One day at the Sixth Circuit: murder victim's family gets no relief; prisoner's claim is tossed; and mortgage fraud victim may get a trial
Today three appellate decisions were handed down: in each case a summary judgment against the plaintiff-victim was addressed. One case involved mortgage fraud; one involved the family of a woman murdered after leaving Kwame Kilpatrick's party; and the last involved a prison injury and 8th Amendment ("cruel and unusual punishment") claim. The latter decision is easiest to describe: the court held that an administrative ruling at the prison which found the prisoner, and not two guards, responsible for the altercation that caused his injury, was binding on the prisoner. He was allowed no "day in court" to contest that administrative decision, so his constitutional right was determined by the prison administration and not by a jury of his peers. Probably the same system they use in Chinese prisons. However dubious the prisoner's claim may have been, this is a fairly stunning decision. The prisoner's case title was Peterson v. Johnson, et al.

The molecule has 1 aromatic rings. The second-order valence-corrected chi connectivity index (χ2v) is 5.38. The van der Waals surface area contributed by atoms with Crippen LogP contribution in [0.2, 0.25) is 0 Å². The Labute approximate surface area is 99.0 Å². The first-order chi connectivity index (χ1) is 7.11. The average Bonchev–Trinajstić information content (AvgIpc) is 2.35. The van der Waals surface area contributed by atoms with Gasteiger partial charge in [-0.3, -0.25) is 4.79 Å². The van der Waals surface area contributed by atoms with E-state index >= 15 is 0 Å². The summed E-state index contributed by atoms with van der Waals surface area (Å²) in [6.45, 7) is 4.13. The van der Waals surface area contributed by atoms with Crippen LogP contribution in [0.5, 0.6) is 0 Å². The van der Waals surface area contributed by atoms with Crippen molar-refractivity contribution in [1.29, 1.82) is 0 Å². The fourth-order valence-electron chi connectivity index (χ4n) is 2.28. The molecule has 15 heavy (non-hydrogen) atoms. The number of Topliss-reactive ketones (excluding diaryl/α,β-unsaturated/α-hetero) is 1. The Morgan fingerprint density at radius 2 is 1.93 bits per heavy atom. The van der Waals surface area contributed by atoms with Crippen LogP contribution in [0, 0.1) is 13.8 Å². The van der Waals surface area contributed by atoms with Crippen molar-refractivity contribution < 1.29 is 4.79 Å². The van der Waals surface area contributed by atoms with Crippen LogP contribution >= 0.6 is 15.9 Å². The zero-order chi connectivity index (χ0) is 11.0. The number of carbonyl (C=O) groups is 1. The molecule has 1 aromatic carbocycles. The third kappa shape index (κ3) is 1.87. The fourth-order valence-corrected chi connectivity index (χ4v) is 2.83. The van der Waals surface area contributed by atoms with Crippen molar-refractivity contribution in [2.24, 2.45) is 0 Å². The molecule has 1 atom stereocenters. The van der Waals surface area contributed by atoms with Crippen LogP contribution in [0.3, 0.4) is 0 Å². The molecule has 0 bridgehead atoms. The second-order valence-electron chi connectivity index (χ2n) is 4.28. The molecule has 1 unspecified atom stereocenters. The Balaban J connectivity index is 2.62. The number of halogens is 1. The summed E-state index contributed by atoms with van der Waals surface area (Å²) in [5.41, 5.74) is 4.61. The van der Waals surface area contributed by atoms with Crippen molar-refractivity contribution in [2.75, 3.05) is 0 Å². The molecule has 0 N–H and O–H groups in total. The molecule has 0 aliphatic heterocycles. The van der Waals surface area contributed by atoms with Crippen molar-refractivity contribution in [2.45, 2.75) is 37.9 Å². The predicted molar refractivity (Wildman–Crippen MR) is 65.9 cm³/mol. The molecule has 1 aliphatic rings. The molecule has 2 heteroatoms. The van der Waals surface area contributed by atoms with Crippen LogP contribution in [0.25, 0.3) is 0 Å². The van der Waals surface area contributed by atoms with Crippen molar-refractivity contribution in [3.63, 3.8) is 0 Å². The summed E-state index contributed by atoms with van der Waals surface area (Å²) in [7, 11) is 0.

The second case involved the family of Tamara Greene, the exotic dancer who was murdered in the early morning after performing at a Kilpatrick party at the Manoogian Mansion. We now know that Kilpatrick was not always acting within the law. In any event, the family argued that their right to seek justice was denied by the Detroit Police Department's mishandling of evidence and procedure. They cited testimony confirming that significant evidence and investigator notes disappeared from locked police storage; significant, routine procedures were violated (for example the case was assigned to "cold cases" prematurely); investigating officers were reassigned and demoted; and as a result of police irregularities, the murder has never been thoroughly investigated or solved. The Court held that despite the evidence, the family had failed to plead a valid claim. The case name is Flagg, et al. v. City of Detroit.
Finally, in the mortgage foreclosure case, the District Court had summarily dismissed the homeowner's fraud case. The lower court had held that even though a fraudulent appraisal had been arranged by bank agents and used to secure refinancing of his home for an addition, the bank's fraud was not "the cause" of his loss of the home.
Even though the bank's patently superficial appraisal process over-valued the borrower's home by $125,000.00 and the ARM's teaser 2 percent interest rate quickly accelerated to a far higher rate, the trial judge had held that the banking agents were not responsible for any of the borrower's loss. The appellate panel disagreed and overturned the lower court's decision: it noted that there was ample evidence to go to a jury on the homeowner's claim that the actions of the bank and its faux-appraiser enticed the homeowner into a disastrous financial arrangement based on phantom equity. This last case is entitled Wallace v. Midwest Fin. & Mortg. Serv., et al.